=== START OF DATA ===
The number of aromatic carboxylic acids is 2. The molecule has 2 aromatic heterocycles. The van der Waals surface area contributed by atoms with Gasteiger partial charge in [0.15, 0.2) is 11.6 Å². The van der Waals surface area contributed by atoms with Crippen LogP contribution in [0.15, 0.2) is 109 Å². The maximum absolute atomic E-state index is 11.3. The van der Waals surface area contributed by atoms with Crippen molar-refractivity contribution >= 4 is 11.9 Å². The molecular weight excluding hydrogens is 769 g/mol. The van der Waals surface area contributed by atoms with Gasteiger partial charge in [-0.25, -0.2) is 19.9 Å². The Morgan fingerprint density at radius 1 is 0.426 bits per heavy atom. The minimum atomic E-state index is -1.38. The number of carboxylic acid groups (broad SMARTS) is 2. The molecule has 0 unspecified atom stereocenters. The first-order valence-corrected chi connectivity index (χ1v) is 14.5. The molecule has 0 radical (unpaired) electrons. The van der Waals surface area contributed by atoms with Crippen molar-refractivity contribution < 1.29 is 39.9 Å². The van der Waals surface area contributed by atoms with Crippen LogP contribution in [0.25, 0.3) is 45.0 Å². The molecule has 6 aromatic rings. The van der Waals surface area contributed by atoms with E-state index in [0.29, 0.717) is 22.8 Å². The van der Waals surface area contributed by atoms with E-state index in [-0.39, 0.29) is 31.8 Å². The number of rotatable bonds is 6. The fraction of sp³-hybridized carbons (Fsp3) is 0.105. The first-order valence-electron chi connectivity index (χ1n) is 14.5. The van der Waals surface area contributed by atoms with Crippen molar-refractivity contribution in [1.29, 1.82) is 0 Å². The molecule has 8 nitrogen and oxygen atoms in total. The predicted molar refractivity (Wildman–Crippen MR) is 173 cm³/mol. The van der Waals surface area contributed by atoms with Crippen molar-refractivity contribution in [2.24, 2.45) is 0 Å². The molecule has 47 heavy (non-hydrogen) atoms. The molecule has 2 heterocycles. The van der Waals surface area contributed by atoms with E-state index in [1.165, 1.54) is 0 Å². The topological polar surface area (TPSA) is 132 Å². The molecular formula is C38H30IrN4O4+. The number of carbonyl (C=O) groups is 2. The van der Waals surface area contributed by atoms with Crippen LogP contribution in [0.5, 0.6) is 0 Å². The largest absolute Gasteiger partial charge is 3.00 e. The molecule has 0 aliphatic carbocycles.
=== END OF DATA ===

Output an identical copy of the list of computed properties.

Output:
The number of aromatic carboxylic acids is 2. The molecule has 2 aromatic heterocycles. The van der Waals surface area contributed by atoms with Gasteiger partial charge in [0.15, 0.2) is 11.6 Å². The van der Waals surface area contributed by atoms with Crippen LogP contribution in [0.15, 0.2) is 109 Å². The maximum absolute atomic E-state index is 11.3. The van der Waals surface area contributed by atoms with Crippen molar-refractivity contribution >= 4 is 11.9 Å². The molecular weight excluding hydrogens is 769 g/mol. The van der Waals surface area contributed by atoms with Gasteiger partial charge in [-0.25, -0.2) is 19.9 Å². The Morgan fingerprint density at radius 1 is 0.426 bits per heavy atom. The minimum atomic E-state index is -1.38. The number of carboxylic acid groups (broad SMARTS) is 2. The molecule has 0 unspecified atom stereocenters. The first-order valence-corrected chi connectivity index (χ1v) is 14.5. The molecule has 0 radical (unpaired) electrons. The van der Waals surface area contributed by atoms with Crippen molar-refractivity contribution < 1.29 is 39.9 Å². The van der Waals surface area contributed by atoms with Crippen LogP contribution in [0.25, 0.3) is 45.0 Å². The molecule has 6 aromatic rings. The van der Waals surface area contributed by atoms with E-state index in [0.29, 0.717) is 22.8 Å². The van der Waals surface area contributed by atoms with E-state index in [-0.39, 0.29) is 31.8 Å². The number of rotatable bonds is 6. The fraction of sp³-hybridized carbons (Fsp3) is 0.105. The first-order valence-electron chi connectivity index (χ1n) is 14.5. The van der Waals surface area contributed by atoms with Crippen molar-refractivity contribution in [1.29, 1.82) is 0 Å². The molecule has 8 nitrogen and oxygen atoms in total. The predicted molar refractivity (Wildman–Crippen MR) is 173 cm³/mol. The van der Waals surface area contributed by atoms with Crippen molar-refractivity contribution in [2.24, 2.45) is 0 Å². The molecule has 47 heavy (non-hydrogen) atoms. The molecule has 2 heterocycles. The van der Waals surface area contributed by atoms with E-state index in [1.165, 1.54) is 0 Å². The topological polar surface area (TPSA) is 132 Å². The molecular formula is C38H30IrN4O4+. The number of carbonyl (C=O) groups is 2. The van der Waals surface area contributed by atoms with Crippen LogP contribution in [0.5, 0.6) is 0 Å². The largest absolute Gasteiger partial charge is 3.00 e. The molecule has 0 aliphatic carbocycles.